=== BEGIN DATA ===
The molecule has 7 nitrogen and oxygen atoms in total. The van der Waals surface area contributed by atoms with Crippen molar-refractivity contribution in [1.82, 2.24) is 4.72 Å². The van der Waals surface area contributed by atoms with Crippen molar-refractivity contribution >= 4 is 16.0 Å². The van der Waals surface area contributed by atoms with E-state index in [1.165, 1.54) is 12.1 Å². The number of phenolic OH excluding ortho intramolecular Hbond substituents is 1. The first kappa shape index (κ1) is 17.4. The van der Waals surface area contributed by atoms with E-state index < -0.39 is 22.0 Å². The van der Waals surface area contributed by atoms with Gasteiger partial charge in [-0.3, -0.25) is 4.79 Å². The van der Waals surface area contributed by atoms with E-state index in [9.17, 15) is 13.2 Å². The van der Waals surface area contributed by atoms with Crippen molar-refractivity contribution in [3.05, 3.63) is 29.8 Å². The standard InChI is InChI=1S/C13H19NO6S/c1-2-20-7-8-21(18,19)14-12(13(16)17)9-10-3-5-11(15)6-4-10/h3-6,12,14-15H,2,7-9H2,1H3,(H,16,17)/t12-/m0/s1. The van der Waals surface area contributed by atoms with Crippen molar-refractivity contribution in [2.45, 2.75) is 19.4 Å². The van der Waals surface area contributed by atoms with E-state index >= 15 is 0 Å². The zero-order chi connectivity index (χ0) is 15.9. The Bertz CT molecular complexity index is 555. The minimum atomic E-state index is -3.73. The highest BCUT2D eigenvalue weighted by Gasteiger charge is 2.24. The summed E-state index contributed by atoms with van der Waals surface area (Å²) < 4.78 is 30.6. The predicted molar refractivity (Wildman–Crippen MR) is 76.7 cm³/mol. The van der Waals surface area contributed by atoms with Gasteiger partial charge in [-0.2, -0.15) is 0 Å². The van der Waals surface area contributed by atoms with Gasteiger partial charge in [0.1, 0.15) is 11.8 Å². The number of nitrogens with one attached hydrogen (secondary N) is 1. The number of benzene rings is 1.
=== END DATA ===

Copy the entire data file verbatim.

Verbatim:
The molecule has 7 nitrogen and oxygen atoms in total. The van der Waals surface area contributed by atoms with Crippen molar-refractivity contribution in [1.82, 2.24) is 4.72 Å². The van der Waals surface area contributed by atoms with Crippen molar-refractivity contribution >= 4 is 16.0 Å². The van der Waals surface area contributed by atoms with E-state index in [1.165, 1.54) is 12.1 Å². The number of phenolic OH excluding ortho intramolecular Hbond substituents is 1. The first kappa shape index (κ1) is 17.4. The van der Waals surface area contributed by atoms with E-state index < -0.39 is 22.0 Å². The van der Waals surface area contributed by atoms with Gasteiger partial charge in [-0.3, -0.25) is 4.79 Å². The van der Waals surface area contributed by atoms with E-state index in [9.17, 15) is 13.2 Å². The van der Waals surface area contributed by atoms with Crippen molar-refractivity contribution in [3.05, 3.63) is 29.8 Å². The standard InChI is InChI=1S/C13H19NO6S/c1-2-20-7-8-21(18,19)14-12(13(16)17)9-10-3-5-11(15)6-4-10/h3-6,12,14-15H,2,7-9H2,1H3,(H,16,17)/t12-/m0/s1. The van der Waals surface area contributed by atoms with Crippen molar-refractivity contribution in [2.45, 2.75) is 19.4 Å². The van der Waals surface area contributed by atoms with E-state index >= 15 is 0 Å². The zero-order chi connectivity index (χ0) is 15.9. The Bertz CT molecular complexity index is 555. The minimum atomic E-state index is -3.73. The highest BCUT2D eigenvalue weighted by Gasteiger charge is 2.24. The summed E-state index contributed by atoms with van der Waals surface area (Å²) < 4.78 is 30.6. The predicted molar refractivity (Wildman–Crippen MR) is 76.7 cm³/mol. The van der Waals surface area contributed by atoms with Gasteiger partial charge in [-0.2, -0.15) is 0 Å². The van der Waals surface area contributed by atoms with Gasteiger partial charge in [0.1, 0.15) is 11.8 Å². The number of nitrogens with one attached hydrogen (secondary N) is 1. The number of benzene rings is 1.